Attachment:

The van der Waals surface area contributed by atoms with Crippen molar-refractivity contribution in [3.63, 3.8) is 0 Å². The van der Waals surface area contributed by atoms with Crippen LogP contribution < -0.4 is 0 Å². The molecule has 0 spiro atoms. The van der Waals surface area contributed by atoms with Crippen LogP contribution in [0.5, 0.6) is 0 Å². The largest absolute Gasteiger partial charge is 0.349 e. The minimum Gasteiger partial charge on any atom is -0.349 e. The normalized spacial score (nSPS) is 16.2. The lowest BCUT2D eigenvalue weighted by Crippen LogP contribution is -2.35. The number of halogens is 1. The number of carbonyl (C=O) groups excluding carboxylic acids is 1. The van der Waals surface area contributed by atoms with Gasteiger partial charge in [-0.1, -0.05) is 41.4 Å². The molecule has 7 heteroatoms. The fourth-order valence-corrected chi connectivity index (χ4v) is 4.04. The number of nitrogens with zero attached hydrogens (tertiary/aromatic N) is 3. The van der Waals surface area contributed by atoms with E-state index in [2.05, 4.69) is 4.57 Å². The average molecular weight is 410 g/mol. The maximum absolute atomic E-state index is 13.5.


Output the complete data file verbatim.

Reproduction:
The van der Waals surface area contributed by atoms with Crippen molar-refractivity contribution in [3.63, 3.8) is 0 Å². The van der Waals surface area contributed by atoms with Crippen LogP contribution < -0.4 is 0 Å². The molecule has 0 spiro atoms. The van der Waals surface area contributed by atoms with Crippen LogP contribution in [0.5, 0.6) is 0 Å². The largest absolute Gasteiger partial charge is 0.349 e. The minimum Gasteiger partial charge on any atom is -0.349 e. The normalized spacial score (nSPS) is 16.2. The lowest BCUT2D eigenvalue weighted by Crippen LogP contribution is -2.35. The number of halogens is 1. The number of carbonyl (C=O) groups excluding carboxylic acids is 1. The van der Waals surface area contributed by atoms with Gasteiger partial charge in [-0.1, -0.05) is 41.4 Å². The molecule has 7 heteroatoms. The fourth-order valence-corrected chi connectivity index (χ4v) is 4.04. The number of nitrogens with zero attached hydrogens (tertiary/aromatic N) is 3. The van der Waals surface area contributed by atoms with E-state index in [2.05, 4.69) is 4.57 Å². The average molecular weight is 410 g/mol. The maximum absolute atomic E-state index is 13.5.